Insurance agents, brokers, and others in the industry are bound by ethical standards. But sometimes insurance ethics questions arise — and it can be challenging to know the right answer to ethical dilemmas.
March is Ethics Awareness Month in the insurance and risk management industry. Take a moment this month to read up on ethics and consider how you apply these standards in your daily work.
Insurance Ethics Questions and Answers for Agents and Brokers
Agents and brokers often have insurance ethics questions as they manage their businesses and work with policyholders. Sometimes pausing to think and consider your options is the best way to handle an ethical concern.
Here are some common insurance ethics questions and answers:
How do I give advice ethically?
Insurance agents and brokers advise their clients on a daily basis. One way to be sure you are following ethical standards is by knowing your product and services well. If you are recommending one type of coverage over another, you have to understand why it benefits your client.
How can I protect myself from ethical concerns?
Invest in continuing education about ethical concerns for insurance agents and brokers. In addition, be sure your E&O coverage is sufficient for your business. If you haven’t updated your coverage in a while, you may need to increase your limits if your exposures have grown. Get a free quote for your E&O insurance now!
What should I do if I notice a red flag for fraud?
Red flags are indications to investigate further. If you notice something is off in an insurance application or have a doubt about a new client, you should look into it. Ignoring red flags can lead to a fraudulent claim or policy. It’s important to remember a red flag doesn’t always mean fraud — investigate it or report your concerns to your fraud unit for more help. Auto insurance fraud costs the industry close to $30 billion every year, according to the NAIC. Acting when you notice something is possibly wrong can help in the fight against fraud.
How can I handle a conflict of interest?
If you have a conflict of interest with a potential customer seeking your services, there are several ways to handle it. Talk with your manager or leadership first if you have someone above you who can advise you. Transfer the potential customer to another agent or broker at your agency and recuse yourself from accessing their files. Or refer the potential customer to a colleague at a different firm, to remove yourself from any appearance of a conflict.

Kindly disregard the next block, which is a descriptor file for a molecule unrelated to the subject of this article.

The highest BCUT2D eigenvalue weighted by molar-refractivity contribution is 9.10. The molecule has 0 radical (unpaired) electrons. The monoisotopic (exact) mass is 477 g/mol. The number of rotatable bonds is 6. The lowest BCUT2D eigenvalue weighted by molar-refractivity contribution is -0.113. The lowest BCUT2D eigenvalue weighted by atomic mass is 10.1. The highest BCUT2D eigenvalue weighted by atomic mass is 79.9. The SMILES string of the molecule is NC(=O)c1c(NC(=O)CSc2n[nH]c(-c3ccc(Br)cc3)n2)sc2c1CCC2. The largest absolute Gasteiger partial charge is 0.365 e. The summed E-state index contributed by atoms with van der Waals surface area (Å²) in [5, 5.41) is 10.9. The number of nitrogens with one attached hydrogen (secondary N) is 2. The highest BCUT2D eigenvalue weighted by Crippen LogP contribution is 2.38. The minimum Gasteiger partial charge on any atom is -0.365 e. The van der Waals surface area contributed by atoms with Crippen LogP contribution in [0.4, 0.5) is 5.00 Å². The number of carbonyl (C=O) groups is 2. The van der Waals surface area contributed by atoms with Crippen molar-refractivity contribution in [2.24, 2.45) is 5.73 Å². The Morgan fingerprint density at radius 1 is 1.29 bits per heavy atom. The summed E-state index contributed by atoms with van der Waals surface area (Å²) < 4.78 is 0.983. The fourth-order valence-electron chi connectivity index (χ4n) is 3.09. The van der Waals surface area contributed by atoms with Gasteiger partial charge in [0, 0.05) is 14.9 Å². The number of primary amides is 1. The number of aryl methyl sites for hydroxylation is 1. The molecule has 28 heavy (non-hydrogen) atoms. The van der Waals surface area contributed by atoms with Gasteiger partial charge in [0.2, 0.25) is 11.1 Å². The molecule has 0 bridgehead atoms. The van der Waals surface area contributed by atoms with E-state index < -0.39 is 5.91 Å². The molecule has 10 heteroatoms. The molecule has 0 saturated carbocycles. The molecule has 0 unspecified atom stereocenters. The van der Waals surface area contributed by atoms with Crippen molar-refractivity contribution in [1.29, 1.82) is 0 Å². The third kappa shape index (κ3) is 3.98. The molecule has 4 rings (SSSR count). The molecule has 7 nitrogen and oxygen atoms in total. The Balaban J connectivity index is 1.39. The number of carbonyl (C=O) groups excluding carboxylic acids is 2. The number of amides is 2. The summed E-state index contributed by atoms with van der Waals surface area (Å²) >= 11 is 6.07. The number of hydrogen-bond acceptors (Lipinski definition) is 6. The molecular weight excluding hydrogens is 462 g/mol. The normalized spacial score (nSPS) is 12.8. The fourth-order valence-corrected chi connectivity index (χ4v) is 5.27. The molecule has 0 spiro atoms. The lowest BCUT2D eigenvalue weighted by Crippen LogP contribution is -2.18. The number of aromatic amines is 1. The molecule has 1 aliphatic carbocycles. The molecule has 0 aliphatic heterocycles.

How can I protect others in my office from ethical concerns?
Ethical issues will always arise in insurance. But you can set up policies and procedures to help protect other agents and employees from risks. You can use a code of conduct and ethics code to shape habits and use policies to prohibit unethical behavior. Create an environment where employees feel empowered to ask tough questions and talk about ethical concerns. Offer annual training to give employees an update and a chance to learn more about ethical decision-making.
Additional Resources to Answer Insurance Ethics Questions
The great thing about our industry is that you never have to face challenges alone. There are many great resources to help you grow your knowledge and find answers to your ethical questions.
Take a refresher ethics class.
There are always ethics courses offered for CE credit. Enroll in one every year — or more often — to update your skills. Refresher courses are important for every professional to help you reset and look at ethical questions from new angles. Sometimes having new information through education can help you make a better choice.
Talk with your mentor or another agent.
Sometimes just talking through challenges and insurance ethics questions with other professionals helps. Your mentor, manager, or colleague has probably been there before and can point out new perspectives to consider. If you don’t have a mentor, finding one can help you develop personally and professionally.
Follow the code of ethics of your designation.
If you hold a professional designation, like a CPCU or CIC, you may already have a copy of their code of ethics. Reread any code of ethics and guidelines you have from designations you hold to reinforce ethical habits. Your professional designation may have an ethics board or committee you can ask questions to — take advantage of this complimentary advice.
Join an affinity group.
Independent agents and brokers need a membership affinity group designed for their specific needs, like the American Agents Alliance. When you become a member, you’ll gain access to valuable blogs, discounts, and a vast network of peers to help with your ethical questions.